Even the spectacle, normally the saving grace of a weaker Malick film, is looking undernourished. If you’ve seen any of Malick and cinematographer Emmanuel Luzbeki’s previous collaborations, you can probably figure out how they’ll shoot each location – ultra-wide lens, low on the ground, dutch angle if possible. The faster-than-usual editing also means the images have less time to linger, though it does at least create one great moment, as a pull-back on Gosling and Mara dancing suddenly reveals Fassbender watching them from the shadows – and then, just as you’ve recognised him, he’s gone in another jump-cut. It’s not a crime to have an unmistakable personal style, of course, but unlike, say, The New World all this visual excess doesn’t really help the viewer discern the movie’s themes. The sex scenes, which have become a divisive point of Malick’s post-Tree of Life work, seem to be there to show the seedy, hollow hedonism of Fassbender’s character Cook, but really they look as graceful and raunch-free as the tender love scene between Affleck and Rachel McAdams in To The Wonder. The obsessive need to find beauty in everything is now occluding Malick’s actual moral and intellectual points.
In the middle of all this, the actors respond to the increasingly free-form nature of a Terrence Malick set with strong performances. Fassbender, in particular, is excellent, jumping around and manhandling people like a cross between Mick Jagger and Oliver Reed in drunken chat-show mode. On paper, this lairy, womanising music promoter is the least Malickian element in the whole film – hard to imagine him turning up in Days of Heaven – but Fassbender seems very attuned to his director’s ideas, and is able to suggest something Dionysian in Cook’s excesses, like the whole thing is a misguided quest for self-knowledge through extremes. Mara, too, makes a good account of herself as the film’s central character Faye, and the film deserves credit for handling her same-sex relationship (with Skyfall’s Bérénice Marlohe) in a casual, unsensational way.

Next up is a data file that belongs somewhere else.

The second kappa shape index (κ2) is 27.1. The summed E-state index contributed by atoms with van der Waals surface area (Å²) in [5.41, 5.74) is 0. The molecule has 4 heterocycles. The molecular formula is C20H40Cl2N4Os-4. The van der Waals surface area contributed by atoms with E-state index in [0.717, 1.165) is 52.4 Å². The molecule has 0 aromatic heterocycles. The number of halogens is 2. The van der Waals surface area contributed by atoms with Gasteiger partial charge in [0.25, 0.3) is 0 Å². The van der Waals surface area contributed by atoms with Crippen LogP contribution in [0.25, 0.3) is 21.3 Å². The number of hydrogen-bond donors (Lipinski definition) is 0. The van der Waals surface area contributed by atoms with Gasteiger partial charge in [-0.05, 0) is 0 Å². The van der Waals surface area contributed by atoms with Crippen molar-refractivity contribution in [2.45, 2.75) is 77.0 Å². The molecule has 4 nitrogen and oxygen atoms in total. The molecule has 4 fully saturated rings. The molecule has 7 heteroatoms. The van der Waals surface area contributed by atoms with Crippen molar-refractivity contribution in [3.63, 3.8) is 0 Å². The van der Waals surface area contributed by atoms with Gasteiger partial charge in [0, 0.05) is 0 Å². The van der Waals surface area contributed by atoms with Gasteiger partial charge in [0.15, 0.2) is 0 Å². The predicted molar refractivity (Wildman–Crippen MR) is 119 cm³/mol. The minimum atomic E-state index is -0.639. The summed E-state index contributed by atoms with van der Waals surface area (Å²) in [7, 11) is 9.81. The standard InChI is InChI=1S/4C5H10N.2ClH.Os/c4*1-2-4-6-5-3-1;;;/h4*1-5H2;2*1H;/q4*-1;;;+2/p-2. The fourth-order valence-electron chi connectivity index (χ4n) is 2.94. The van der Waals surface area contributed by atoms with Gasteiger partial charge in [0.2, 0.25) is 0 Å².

At the root of it all, you can’t shake the feeling that Malick just doesn’t like rock or dance music enough to do this justice. Faye is briefly seen strumming a guitar, but we don’t really hear any of her music, and the music-industry cameos tend towards canonical figures like Iggy Pop and John Lydon in lieu of anyone more leftfield who might be able to truly illuminate a connection between Malick’s world and this one. (In fairness, Lykke Li and Patti Smith both do fine work in longer appearances) There is some diverting stuff in Song to Song – the Val Kilmer cameo is already semi-legendary in its bizarreness – but the philosophical content that we’ve come to expect from Malick is missing. Love it or hate it, The Tree of Life was at least the product of a thought-through, deeply felt worldview. Song to Song ends up suggesting that maybe art isn’t the be-all and end-all, maybe there’s as much dignity in working for an oil company instead. Coming from someone who makes his living filming A-list stars twirling in cornfields at sunset, that’s a pretty irksome message. Let’s hope that Radegund – which sees Malick connecting with a moral and timely theme of pacifism and resistance – shows him feeling a bit more impassioned.